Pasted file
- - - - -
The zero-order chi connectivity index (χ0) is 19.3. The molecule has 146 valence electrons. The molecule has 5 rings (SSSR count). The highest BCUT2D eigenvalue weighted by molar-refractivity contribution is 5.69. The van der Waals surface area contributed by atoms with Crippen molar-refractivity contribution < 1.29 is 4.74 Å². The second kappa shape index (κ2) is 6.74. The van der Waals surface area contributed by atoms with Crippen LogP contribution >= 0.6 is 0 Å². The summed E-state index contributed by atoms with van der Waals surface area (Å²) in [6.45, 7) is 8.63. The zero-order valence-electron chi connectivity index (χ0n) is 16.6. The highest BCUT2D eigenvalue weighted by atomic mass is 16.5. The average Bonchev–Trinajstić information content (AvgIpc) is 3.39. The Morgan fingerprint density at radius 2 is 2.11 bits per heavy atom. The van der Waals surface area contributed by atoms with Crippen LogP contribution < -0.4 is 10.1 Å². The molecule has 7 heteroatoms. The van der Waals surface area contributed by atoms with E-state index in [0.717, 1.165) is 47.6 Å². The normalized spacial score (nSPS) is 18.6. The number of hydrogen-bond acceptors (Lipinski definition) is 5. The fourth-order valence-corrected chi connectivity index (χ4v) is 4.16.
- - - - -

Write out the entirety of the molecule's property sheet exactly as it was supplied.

The zero-order chi connectivity index (χ0) is 19.3. The molecule has 146 valence electrons. The molecule has 5 rings (SSSR count). The highest BCUT2D eigenvalue weighted by molar-refractivity contribution is 5.69. The van der Waals surface area contributed by atoms with Crippen molar-refractivity contribution < 1.29 is 4.74 Å². The second kappa shape index (κ2) is 6.74. The van der Waals surface area contributed by atoms with Crippen LogP contribution >= 0.6 is 0 Å². The summed E-state index contributed by atoms with van der Waals surface area (Å²) in [6.45, 7) is 8.63. The zero-order valence-electron chi connectivity index (χ0n) is 16.6. The highest BCUT2D eigenvalue weighted by atomic mass is 16.5. The average Bonchev–Trinajstić information content (AvgIpc) is 3.39. The Morgan fingerprint density at radius 2 is 2.11 bits per heavy atom. The van der Waals surface area contributed by atoms with Crippen LogP contribution < -0.4 is 10.1 Å². The molecule has 7 heteroatoms. The van der Waals surface area contributed by atoms with E-state index in [0.717, 1.165) is 47.6 Å². The normalized spacial score (nSPS) is 18.6. The number of hydrogen-bond acceptors (Lipinski definition) is 5. The fourth-order valence-corrected chi connectivity index (χ4v) is 4.16.